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Bestia (Los Angeles, CA)

Bestia
2121 7th Pl.
Los Angeles, CA 90021
Dining date: 3/28/13, 4/27/13, 6/7/13

bestia exterior

Bestia opened in downtown LA late last year, and continues to be one of the most popular restaurants in the neighborhood. Ori Menashe is the chef here (formerly of Angelini Osteria) cooking up Italian food based around a house salumi program, a wood-burning oven, and housemade pastas. Wife Genevieve Gergis heads the pastry program, completing the husband-and-wife team.

The menu is on the larger side, featuring about twenty small plate antipasti, about six pizza options and just a handful of larger entrees. My favorite part of the menu may be the pasta section, with a constantly-changing lineup of around eight at a time. There’s a lot of great-sounding stuff too; I’m always indecisive here.

This post spans three separate meals at Bestia, which I can confidently say is my favorite restaurant in downtown (and one of my favorite in the city) at the moment.

bestia interior

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Maccheroni Republic (Los Angeles, CA)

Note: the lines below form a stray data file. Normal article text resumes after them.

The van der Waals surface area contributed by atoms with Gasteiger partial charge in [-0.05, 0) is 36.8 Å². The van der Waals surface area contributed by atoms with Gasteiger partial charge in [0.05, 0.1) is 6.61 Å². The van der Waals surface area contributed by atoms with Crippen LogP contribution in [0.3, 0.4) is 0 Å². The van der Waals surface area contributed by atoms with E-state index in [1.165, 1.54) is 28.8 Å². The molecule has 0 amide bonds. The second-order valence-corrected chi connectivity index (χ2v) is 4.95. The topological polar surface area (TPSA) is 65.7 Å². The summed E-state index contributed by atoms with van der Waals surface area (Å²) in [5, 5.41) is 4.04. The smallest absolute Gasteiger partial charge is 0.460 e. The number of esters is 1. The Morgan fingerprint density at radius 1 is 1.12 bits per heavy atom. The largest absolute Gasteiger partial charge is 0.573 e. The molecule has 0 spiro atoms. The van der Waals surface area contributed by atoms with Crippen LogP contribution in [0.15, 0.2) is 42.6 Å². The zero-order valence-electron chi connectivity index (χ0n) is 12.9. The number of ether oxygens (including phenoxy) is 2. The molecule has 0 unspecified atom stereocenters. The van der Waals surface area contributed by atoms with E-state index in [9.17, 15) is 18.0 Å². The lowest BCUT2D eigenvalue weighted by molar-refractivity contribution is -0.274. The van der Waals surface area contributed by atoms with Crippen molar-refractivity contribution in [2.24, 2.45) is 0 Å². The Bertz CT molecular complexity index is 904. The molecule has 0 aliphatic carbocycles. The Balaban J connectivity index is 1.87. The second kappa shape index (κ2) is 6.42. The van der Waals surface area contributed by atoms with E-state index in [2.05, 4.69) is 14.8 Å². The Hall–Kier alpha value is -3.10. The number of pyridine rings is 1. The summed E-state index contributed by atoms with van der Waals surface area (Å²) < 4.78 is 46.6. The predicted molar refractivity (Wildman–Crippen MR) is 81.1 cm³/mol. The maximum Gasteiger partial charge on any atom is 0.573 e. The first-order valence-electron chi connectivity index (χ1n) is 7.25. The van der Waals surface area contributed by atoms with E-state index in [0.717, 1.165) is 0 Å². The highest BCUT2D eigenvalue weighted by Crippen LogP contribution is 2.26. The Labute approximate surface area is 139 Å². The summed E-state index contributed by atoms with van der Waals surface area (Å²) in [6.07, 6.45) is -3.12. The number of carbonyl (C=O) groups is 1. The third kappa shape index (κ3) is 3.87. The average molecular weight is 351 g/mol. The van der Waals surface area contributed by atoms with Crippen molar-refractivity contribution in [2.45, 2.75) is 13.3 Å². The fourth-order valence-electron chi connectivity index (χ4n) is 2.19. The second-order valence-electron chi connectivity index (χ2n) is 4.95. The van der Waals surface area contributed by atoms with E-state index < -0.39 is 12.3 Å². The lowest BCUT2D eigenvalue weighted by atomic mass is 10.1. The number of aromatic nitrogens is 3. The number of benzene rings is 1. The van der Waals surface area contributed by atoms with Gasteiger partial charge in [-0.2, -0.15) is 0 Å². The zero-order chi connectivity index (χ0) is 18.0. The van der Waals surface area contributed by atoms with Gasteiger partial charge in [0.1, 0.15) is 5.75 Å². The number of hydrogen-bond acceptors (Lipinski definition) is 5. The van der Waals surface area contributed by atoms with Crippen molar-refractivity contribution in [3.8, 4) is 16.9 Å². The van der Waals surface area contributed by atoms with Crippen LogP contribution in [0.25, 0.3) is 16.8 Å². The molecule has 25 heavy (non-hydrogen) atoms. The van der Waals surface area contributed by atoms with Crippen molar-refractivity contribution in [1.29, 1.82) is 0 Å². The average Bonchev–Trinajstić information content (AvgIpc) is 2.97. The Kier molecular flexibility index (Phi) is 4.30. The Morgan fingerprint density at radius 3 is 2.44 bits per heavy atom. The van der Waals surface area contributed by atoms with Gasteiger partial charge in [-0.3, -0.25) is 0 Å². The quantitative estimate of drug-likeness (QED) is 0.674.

Maccheroni Republic
332 S Broadway
Los Angeles, CA 90013
Dining date: 2/2/13 and 3/16/13

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Maccheroni Republic opened at the end of last year, from the old owners of Locanda Veneta in mid-city. The location couldn’t be more different, from the Beverly Hills-adjacent Locanda Veneta to this spot across the street from Grand Central Market in downtown. It’s not exactly the kind of area where you feel comfortable walking around alone at night.

The restaurant has a real neighborhood feel to it, charming with a large patio outside of the main dining room.

exterior and patio

The menu seems to be sort of Italian comfort food, with a number of familiar appetizers (minestrone, arancini, bruschetta) and larger plates centered around housemade pastas. Most everything is pretty simple, relying on ingredients and execution of the classic Italian fare. The food tends to be pretty hearty (and carb-heavy) and portions are on the generous side, so even one pasta dish would fill most people up. With everything on the menu hovering around $10 (the most expensive is $14) it’s definitely reasonably priced for downtown LA standards.

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Duck Ragu

Dining date: 7/1/12

duck ragu

Any casual reader of this blog may realize pasta is one of my favorite things to eat (all kinds of noodles, really). I’ve dabbled in preparing different pastas over the years with my most successful perhaps being the oxtail ragu with pappardelle. Following up on that effort, I’ve been meaning to make a duck ragu. Searching the web for recipes yielded a few variations on a Mario Batali recipe and I decided to go with one of them. The variations in the recipes were strictly whether or not to include porcini mushrooms, grate any cheese, or add sage; the base of each ragu was essentially the same.